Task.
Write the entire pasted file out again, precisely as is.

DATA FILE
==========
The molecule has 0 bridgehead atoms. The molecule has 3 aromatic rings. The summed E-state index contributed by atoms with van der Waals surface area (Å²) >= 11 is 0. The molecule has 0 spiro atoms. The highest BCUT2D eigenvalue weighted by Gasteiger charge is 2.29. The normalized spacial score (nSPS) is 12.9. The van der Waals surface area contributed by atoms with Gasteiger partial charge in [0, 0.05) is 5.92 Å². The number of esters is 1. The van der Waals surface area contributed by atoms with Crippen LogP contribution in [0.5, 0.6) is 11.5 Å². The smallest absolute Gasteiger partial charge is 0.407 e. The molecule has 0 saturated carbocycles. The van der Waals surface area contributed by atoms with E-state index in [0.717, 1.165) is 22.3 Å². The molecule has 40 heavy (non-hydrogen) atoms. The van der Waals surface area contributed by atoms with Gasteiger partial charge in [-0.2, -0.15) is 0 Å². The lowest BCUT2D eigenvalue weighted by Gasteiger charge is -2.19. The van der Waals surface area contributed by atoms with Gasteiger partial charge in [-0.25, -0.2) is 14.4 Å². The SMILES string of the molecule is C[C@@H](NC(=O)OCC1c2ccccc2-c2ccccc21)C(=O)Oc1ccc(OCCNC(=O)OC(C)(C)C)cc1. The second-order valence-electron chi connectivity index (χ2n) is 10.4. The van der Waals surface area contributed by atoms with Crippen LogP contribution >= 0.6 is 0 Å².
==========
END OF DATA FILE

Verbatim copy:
The molecule has 0 bridgehead atoms. The molecule has 3 aromatic rings. The summed E-state index contributed by atoms with van der Waals surface area (Å²) >= 11 is 0. The molecule has 0 spiro atoms. The highest BCUT2D eigenvalue weighted by Gasteiger charge is 2.29. The normalized spacial score (nSPS) is 12.9. The van der Waals surface area contributed by atoms with Gasteiger partial charge in [0, 0.05) is 5.92 Å². The number of esters is 1. The van der Waals surface area contributed by atoms with Crippen LogP contribution in [0.5, 0.6) is 11.5 Å². The smallest absolute Gasteiger partial charge is 0.407 e. The molecule has 0 saturated carbocycles. The van der Waals surface area contributed by atoms with E-state index in [0.717, 1.165) is 22.3 Å². The molecule has 40 heavy (non-hydrogen) atoms. The van der Waals surface area contributed by atoms with Gasteiger partial charge in [-0.2, -0.15) is 0 Å². The lowest BCUT2D eigenvalue weighted by Gasteiger charge is -2.19. The van der Waals surface area contributed by atoms with Gasteiger partial charge in [-0.25, -0.2) is 14.4 Å². The SMILES string of the molecule is C[C@@H](NC(=O)OCC1c2ccccc2-c2ccccc21)C(=O)Oc1ccc(OCCNC(=O)OC(C)(C)C)cc1. The second-order valence-electron chi connectivity index (χ2n) is 10.4. The van der Waals surface area contributed by atoms with Crippen LogP contribution >= 0.6 is 0 Å².